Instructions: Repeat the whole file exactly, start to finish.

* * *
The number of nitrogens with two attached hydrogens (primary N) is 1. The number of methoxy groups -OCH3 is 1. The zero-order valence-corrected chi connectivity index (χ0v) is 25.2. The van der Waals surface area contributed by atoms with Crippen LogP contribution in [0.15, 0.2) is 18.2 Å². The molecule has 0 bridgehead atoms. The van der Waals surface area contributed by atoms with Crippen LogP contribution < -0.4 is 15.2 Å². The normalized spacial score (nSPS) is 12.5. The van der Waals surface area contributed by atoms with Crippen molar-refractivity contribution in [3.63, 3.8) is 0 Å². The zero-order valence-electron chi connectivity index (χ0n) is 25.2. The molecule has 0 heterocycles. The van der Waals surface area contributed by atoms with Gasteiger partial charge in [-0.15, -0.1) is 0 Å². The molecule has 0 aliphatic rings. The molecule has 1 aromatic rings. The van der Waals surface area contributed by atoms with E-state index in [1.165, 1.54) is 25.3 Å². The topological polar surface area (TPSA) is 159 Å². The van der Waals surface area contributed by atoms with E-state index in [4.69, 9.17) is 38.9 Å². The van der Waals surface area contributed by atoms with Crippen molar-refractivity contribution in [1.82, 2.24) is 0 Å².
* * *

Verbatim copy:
The number of nitrogens with two attached hydrogens (primary N) is 1. The number of methoxy groups -OCH3 is 1. The zero-order valence-corrected chi connectivity index (χ0v) is 25.2. The van der Waals surface area contributed by atoms with Crippen LogP contribution in [0.15, 0.2) is 18.2 Å². The molecule has 0 bridgehead atoms. The van der Waals surface area contributed by atoms with Crippen LogP contribution < -0.4 is 15.2 Å². The normalized spacial score (nSPS) is 12.5. The van der Waals surface area contributed by atoms with Crippen molar-refractivity contribution in [3.63, 3.8) is 0 Å². The zero-order valence-electron chi connectivity index (χ0n) is 25.2. The molecule has 0 heterocycles. The van der Waals surface area contributed by atoms with Gasteiger partial charge in [-0.15, -0.1) is 0 Å². The molecule has 0 aliphatic rings. The molecule has 1 aromatic rings. The van der Waals surface area contributed by atoms with E-state index in [1.165, 1.54) is 25.3 Å². The topological polar surface area (TPSA) is 159 Å². The van der Waals surface area contributed by atoms with E-state index in [4.69, 9.17) is 38.9 Å². The van der Waals surface area contributed by atoms with Crippen molar-refractivity contribution in [1.82, 2.24) is 0 Å².